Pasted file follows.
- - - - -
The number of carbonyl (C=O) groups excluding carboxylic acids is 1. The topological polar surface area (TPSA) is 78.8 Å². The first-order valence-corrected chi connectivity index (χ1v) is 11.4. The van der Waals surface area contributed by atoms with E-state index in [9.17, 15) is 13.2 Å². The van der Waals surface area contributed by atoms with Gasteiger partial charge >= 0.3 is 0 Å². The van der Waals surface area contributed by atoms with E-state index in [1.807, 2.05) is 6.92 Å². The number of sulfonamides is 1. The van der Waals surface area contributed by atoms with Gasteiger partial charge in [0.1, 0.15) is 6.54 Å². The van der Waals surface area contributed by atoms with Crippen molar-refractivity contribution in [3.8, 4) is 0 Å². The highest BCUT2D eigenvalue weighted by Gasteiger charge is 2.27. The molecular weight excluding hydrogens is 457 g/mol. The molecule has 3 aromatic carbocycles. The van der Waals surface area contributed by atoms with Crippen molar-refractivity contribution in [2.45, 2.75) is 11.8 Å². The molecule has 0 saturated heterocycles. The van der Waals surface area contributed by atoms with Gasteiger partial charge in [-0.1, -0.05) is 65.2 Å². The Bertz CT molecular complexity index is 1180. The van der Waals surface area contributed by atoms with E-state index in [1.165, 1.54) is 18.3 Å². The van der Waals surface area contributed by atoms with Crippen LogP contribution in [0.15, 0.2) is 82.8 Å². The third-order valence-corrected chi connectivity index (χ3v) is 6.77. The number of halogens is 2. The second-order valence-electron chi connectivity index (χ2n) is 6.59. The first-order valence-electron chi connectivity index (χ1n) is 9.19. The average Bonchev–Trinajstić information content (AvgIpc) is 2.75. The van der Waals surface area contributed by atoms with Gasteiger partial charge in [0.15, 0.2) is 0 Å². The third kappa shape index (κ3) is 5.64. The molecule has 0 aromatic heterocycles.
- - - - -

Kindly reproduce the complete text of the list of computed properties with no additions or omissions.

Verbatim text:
The number of carbonyl (C=O) groups excluding carboxylic acids is 1. The topological polar surface area (TPSA) is 78.8 Å². The first-order valence-corrected chi connectivity index (χ1v) is 11.4. The van der Waals surface area contributed by atoms with E-state index in [9.17, 15) is 13.2 Å². The van der Waals surface area contributed by atoms with Gasteiger partial charge >= 0.3 is 0 Å². The van der Waals surface area contributed by atoms with E-state index in [1.807, 2.05) is 6.92 Å². The number of sulfonamides is 1. The van der Waals surface area contributed by atoms with Gasteiger partial charge in [0.1, 0.15) is 6.54 Å². The van der Waals surface area contributed by atoms with Crippen molar-refractivity contribution in [3.8, 4) is 0 Å². The highest BCUT2D eigenvalue weighted by Gasteiger charge is 2.27. The molecular weight excluding hydrogens is 457 g/mol. The molecule has 3 aromatic carbocycles. The van der Waals surface area contributed by atoms with Crippen molar-refractivity contribution in [2.45, 2.75) is 11.8 Å². The molecule has 0 saturated heterocycles. The van der Waals surface area contributed by atoms with Gasteiger partial charge in [-0.1, -0.05) is 65.2 Å². The Bertz CT molecular complexity index is 1180. The van der Waals surface area contributed by atoms with E-state index in [1.165, 1.54) is 18.3 Å². The van der Waals surface area contributed by atoms with Crippen LogP contribution in [0.15, 0.2) is 82.8 Å². The third-order valence-corrected chi connectivity index (χ3v) is 6.77. The number of halogens is 2. The second-order valence-electron chi connectivity index (χ2n) is 6.59. The first-order valence-electron chi connectivity index (χ1n) is 9.19. The average Bonchev–Trinajstić information content (AvgIpc) is 2.75. The van der Waals surface area contributed by atoms with Gasteiger partial charge in [0.15, 0.2) is 0 Å². The third kappa shape index (κ3) is 5.64. The molecule has 0 aromatic heterocycles.